(Stripping trailing CRs from patch.)
patching file src/backend/optimizer/util/predtest.c


$ /opt/pgsql_patch_review/bin/psql postgres
Timing is on.
Null display (null) is ┬źNULL┬╗.
Expanded display (expanded) is used automatically.
psql (9.5devel)
Type help for help.

postgres=# CREATE OR REPLACE FUNCTION public.return_if_even(v_id integer)
returns integer
postgres-# LANGUAGE sql AS
postgres-# $$
postgres$# SELECT case when v_id % 2 = 1 then 0 else v_id end;
postgres$# $$;
CREATE FUNCTION
Time: 44.669 ms

postgres=# create table public.partial_functional_index_test as
postgres-# select id from generate_series(1,100) AS s(id);
SELECT 100
Time: 1037.993 ms

postgres=# create index partial_functional_idx ON
public.partial_functional_index_test
postgres-# USING btree ( public.return_if_even(id) )
postgres-# WHERE public.return_if_even(id) = id;
LOG:  sending cancel to blocking autovacuum PID 12521
DETAIL:  Process 12424 waits for ShareLock on relation 16385 of database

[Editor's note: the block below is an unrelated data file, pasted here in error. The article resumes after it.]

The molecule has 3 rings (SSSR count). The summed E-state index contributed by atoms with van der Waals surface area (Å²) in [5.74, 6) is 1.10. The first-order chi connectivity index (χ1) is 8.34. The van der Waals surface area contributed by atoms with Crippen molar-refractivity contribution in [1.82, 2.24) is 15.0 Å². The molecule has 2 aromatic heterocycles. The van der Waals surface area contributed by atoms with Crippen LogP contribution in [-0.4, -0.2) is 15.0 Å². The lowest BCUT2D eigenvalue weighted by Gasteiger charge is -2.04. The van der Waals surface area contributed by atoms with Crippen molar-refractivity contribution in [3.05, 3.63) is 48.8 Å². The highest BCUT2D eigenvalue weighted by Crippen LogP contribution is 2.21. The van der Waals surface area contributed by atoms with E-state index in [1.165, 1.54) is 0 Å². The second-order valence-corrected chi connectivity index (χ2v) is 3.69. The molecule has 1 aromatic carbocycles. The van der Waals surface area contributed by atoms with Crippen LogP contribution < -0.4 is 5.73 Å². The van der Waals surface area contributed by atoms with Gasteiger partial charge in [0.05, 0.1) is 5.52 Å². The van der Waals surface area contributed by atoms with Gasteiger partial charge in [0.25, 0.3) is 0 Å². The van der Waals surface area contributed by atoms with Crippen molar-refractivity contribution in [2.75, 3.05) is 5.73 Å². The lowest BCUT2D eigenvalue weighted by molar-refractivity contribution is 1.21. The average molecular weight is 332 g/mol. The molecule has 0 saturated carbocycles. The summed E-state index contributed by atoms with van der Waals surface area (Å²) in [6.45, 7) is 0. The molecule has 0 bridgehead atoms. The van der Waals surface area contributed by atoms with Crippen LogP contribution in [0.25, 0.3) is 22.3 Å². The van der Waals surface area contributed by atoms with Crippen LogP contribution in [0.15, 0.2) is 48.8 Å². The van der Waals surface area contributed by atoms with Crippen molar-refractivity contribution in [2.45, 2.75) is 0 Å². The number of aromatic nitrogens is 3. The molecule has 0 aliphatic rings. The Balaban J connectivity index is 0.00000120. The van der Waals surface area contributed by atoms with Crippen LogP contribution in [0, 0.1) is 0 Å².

12217.
STATEMENT:  create index partial_functional_idx ON
public.partial_functional_index_test
USING btree ( public.return_if_even(id) )
WHERE public.return_if_even(id) = id;
ERROR:  canceling autovacuum task
CONTEXT:  automatic analyze of table
postgres.public.partial_functional_index_test
CREATE INDEX
Time: 1658.245 ms

postgres=# explain analyze select count(1) from
public.partial_functional_index_test where public.return_if_even(id) = id;
 QUERY
PLAN
-
 Aggregate  (cost=4818.05..4818.06 rows=1 width=0) (actual
time=2503.851..2503.854 rows=1 loops=1)
   -  Bitmap Heap Scan on partial_functional_index_test
(cost=82.67..4805.55 rows=5000 width=0) (actual time=43.724..1309.309
rows=50 loops=1)
 Recheck Cond: (CASE WHEN ((id % 2) = 1) THEN 0 ELSE id END = id)
 Heap Blocks: exact=4425